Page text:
Let’s start by defining nationalism. It’s difficult to give a conclusive definition, because nationalism has taken different forms and the meaning has evolved over the years. In general, it is the emergence of group identity based upon a shared sense of history, cultural, ethnic, or linguistic ties. In the eyes of nationalists, loyalty to and pursuing the interests of the nation are more important than anything else. By the 19th century, nationalism became a truly global phenomenon with nationalist movements all across the world. These movements generally fell into one of three main categories.
The first were the revolutionary independence campaigns which cast off the rule of an empire in favor of establishing self-rule. The United States began this trend by breaking from Great Britain in the American Revolutionary War which ended in 1783. Haiti was next with a successful insurrection against French rule in 1804. The declining powers of Spain and Portugal allowed almost the entirety of their South and Central America domains to break free from colonial rule.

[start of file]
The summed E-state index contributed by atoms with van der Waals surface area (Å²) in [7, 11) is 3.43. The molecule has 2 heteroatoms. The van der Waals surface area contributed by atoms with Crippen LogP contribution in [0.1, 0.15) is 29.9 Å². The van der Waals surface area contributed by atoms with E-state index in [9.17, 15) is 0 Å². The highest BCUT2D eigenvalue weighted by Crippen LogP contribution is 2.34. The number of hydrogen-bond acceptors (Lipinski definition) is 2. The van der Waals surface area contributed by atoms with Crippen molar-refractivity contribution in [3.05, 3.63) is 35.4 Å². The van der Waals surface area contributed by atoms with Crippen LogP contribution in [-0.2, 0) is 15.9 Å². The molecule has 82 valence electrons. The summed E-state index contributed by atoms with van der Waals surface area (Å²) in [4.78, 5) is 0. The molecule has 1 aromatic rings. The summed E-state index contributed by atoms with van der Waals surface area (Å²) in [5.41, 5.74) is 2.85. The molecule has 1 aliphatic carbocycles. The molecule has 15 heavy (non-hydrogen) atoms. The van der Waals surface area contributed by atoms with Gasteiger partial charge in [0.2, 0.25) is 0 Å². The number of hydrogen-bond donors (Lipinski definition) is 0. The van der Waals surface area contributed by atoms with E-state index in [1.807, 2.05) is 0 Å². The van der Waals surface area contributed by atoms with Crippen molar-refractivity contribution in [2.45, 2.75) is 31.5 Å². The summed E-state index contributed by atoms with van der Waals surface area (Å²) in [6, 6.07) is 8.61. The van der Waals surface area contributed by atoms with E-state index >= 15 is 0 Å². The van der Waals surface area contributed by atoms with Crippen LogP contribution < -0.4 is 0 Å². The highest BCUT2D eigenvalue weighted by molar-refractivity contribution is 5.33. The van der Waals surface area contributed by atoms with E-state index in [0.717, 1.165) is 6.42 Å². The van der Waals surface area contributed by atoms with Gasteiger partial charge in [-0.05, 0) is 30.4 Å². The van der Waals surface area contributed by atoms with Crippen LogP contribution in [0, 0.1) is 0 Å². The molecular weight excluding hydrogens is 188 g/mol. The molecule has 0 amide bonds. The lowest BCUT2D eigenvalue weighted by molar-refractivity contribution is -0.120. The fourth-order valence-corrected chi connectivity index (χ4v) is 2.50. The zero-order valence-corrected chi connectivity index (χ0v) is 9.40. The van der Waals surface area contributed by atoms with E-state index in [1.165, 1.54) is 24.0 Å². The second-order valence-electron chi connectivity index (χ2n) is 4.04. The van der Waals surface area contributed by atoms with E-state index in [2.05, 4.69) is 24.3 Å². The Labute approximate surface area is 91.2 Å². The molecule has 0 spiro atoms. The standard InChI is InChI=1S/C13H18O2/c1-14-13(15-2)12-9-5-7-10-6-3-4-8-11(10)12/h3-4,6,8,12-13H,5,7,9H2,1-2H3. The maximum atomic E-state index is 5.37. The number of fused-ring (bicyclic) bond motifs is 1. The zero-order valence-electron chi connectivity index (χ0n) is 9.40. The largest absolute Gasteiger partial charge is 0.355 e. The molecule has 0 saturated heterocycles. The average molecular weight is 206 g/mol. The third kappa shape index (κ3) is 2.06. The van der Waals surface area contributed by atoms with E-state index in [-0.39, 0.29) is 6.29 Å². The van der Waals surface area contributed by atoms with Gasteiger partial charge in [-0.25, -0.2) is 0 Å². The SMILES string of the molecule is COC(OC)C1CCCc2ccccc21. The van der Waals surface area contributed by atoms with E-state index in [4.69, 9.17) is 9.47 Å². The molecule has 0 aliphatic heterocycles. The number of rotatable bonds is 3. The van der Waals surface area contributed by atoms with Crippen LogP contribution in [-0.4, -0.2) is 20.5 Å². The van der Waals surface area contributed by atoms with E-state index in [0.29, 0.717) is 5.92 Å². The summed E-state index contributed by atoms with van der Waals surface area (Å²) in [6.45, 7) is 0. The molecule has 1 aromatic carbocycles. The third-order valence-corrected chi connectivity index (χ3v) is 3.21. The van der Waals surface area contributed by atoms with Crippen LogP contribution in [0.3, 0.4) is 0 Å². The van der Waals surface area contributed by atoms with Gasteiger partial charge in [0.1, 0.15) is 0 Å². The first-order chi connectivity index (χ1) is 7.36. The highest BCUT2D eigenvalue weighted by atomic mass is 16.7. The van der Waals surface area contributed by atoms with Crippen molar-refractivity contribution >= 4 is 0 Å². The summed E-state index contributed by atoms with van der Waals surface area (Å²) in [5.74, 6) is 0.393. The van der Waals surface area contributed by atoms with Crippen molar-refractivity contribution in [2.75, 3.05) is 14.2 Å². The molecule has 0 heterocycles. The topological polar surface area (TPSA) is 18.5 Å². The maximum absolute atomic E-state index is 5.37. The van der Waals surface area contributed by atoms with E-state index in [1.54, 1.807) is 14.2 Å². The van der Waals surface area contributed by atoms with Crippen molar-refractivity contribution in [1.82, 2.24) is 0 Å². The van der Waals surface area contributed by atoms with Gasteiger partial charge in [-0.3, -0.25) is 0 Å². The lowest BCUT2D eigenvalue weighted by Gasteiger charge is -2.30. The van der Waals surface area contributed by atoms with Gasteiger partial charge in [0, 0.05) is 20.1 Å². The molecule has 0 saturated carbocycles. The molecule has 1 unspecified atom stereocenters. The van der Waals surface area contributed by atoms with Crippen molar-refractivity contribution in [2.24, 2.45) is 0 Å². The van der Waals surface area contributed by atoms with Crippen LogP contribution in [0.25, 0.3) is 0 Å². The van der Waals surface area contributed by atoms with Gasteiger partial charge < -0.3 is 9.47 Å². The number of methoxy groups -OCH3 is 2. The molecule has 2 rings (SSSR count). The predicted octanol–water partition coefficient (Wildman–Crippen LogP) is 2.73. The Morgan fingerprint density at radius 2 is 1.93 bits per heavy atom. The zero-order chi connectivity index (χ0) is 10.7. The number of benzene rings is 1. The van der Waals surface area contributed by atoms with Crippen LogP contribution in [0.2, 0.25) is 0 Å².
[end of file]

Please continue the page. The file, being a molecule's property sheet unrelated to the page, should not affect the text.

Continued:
The Ottoman Empire was another power in the midst of a major downturn in fortunes. Greece succeeded in gaining independence after an 8-year struggle in 1829 and much of the Balkans was lost by the dawn of the 20th century. Elsewhere, Belgium seceded from the Netherlands after a successful uprising in 1830.
The next category were the hegemonic unification movements. In other words, a dominant state forcibly brought other states of the same language and culture together into one large nation-state. The unification of the Italian peninsula was a gradual process which began in 1848 and saw the Kingdom of Sardinia become the Kingdom of Italy by 1861. By 1870 the modern borders of Italy had been established.